After months of speculation, former Director of the FBI, James Comey, relieved of his position by President Donald Trump in May, took the stand under oath before the Senate Intelligence Committee on the 8th of June 2017.
His wranglings and personal fall outs with the President are not our concern – these are grown men – but this journalistic investigation has exposed the wholesale interference in the 2016 US election, which was authorised at the highest levels of the Russian government, and Comey’s testimony confirmed this within the opening minutes.
The Senate Intelligence Commmittee, led by North Carolina’s Republican Richard Burr and Virginia’s Democrat Mark Warner, has been investigating the Russian operation.
“this journalistic investigation has exposed the wholesale interference in the 2016 US election, which was authorised at the highest levels of the Russian government, and Comey’s testimony confirmed this within the opening minutes.”
In opening June the 8th hearing, Burr set out that the Senate Select Committee on Intelligence exists to “certify for the other 85 members of the United States Senate and the American people that the intelligence community is operating lawfully and has the necessary authorities and tools to accomplish its mission and keep America safe.”
“Part of our mission,” he continued, “beyond the oversight we continue to provide to the intelligence community and its activities, is to investigate Russian interference in the 2016 U.S. elections.”
“This committee is uniquely suited to investigate Russia’s interference in the 2016 elections. We also have a unified, bipartisan approach to what is a highly charged partisan issue,” he said.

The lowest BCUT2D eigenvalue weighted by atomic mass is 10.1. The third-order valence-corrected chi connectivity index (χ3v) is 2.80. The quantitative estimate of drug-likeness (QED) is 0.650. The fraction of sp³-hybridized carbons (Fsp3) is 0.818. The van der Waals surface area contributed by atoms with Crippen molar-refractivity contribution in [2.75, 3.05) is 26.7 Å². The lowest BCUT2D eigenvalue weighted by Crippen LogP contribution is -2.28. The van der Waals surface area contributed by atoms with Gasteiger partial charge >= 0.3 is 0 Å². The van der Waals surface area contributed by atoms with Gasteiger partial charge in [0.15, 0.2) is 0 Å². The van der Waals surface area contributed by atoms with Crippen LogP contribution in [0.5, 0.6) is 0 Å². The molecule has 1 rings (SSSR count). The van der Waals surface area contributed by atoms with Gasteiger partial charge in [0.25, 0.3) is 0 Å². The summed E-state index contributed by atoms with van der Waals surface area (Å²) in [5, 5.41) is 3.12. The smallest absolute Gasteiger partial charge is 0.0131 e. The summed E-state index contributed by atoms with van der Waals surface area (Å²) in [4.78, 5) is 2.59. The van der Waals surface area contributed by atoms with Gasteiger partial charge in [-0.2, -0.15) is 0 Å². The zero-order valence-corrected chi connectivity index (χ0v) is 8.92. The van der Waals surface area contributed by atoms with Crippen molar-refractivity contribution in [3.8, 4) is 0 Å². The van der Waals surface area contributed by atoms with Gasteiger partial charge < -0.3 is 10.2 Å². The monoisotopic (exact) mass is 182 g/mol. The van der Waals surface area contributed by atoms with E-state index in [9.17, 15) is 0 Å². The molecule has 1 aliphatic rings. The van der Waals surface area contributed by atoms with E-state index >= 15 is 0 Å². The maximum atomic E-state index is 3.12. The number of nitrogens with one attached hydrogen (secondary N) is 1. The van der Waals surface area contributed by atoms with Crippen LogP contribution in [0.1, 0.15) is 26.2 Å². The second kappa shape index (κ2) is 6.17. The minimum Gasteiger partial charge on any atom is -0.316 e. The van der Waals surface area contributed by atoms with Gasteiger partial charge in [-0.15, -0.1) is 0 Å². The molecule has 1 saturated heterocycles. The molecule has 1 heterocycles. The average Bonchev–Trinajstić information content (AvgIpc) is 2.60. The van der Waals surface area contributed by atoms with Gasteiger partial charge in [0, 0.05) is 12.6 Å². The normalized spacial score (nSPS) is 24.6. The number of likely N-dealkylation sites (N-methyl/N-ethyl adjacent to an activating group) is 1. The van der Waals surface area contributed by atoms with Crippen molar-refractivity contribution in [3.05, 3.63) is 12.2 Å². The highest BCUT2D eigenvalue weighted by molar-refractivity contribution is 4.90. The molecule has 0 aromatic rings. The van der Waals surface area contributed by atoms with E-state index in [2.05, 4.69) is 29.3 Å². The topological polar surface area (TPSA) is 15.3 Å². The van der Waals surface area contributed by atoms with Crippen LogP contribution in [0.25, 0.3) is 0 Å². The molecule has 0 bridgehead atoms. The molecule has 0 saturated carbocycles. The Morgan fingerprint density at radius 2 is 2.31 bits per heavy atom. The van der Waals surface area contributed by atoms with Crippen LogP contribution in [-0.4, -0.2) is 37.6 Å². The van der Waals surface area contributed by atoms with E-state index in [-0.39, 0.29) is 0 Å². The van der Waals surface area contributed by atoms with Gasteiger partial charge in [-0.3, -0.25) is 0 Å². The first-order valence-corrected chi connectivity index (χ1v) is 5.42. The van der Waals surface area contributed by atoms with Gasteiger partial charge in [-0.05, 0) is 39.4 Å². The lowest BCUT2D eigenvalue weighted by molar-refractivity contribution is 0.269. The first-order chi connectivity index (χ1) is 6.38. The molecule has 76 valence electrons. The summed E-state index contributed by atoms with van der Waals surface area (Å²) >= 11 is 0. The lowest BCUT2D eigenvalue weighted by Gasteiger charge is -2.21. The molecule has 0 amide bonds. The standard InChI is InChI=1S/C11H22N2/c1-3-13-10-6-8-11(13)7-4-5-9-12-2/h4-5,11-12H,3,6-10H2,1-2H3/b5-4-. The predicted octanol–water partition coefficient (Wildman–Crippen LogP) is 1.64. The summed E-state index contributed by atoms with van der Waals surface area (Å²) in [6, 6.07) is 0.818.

Burr starkly set out the absolute future risks of not carrying out the inquiry, saying “Russian activities during 2016 election may have been aimed at one party’s candidate, but as my colleague, Senator Rubio, says frequently, in 2018 and 2020, it could be aimed at anyone, at home or abroad.”
“We must keep these questions above politics and partisanship. It’s too important to be tainted by anyone trying to score political points,” he added.
Warner’s opening speech pulled no punches either.
BURR: Do you have any doubt that Russia attempted to interfere in the 2016 elections?
BURR: Do you have any doubt that the Russian government was behind the intrusions in the DNC and the DCCC systems, and the subsequent leaks of that information?
COMEY: No, no doubt.
BURR: Do you have any doubt that the Russian government was behind the cyber intrusion in the state voter files?
BURR: Do you have any doubt that officials of the Russian government were fully aware of these activities?
COMEY: No doubt.
The Republican Senator then raised an issue of criminal behaviour beyond the confirmed espionage, saying to Comey “Director, is it possible that, as part of this FBI investigation, the FBI could find evidence of criminality that is not tied to — to the 2016 elections — possible collusion or coordination with Russians?”
“Sure,” was Comey’s only response.
Burr pressed him, asking “so there could be something that just fits a criminal aspect to this that doesn’t have anything to do with the 2016 election cycle?”
“Correct,” Comey replied. “In any complex investigation, when you start turning over rocks, sometimes you find things that are unrelated to the primary investigation, that are criminal in nature.”
It was clear in the subsequent exchange that Christopher Steele’s infamous dossier on Trump contained a little more than speculation.
Burr steered the questioning skillfully towards the recruitment of spies, saying to Comey “the term we hear most often is “collusion.” When people are describing possible links between Americans and Russian government entities related to the interference in our election, would you say that it’s normal for foreign governments to reach out to members of an incoming administration?”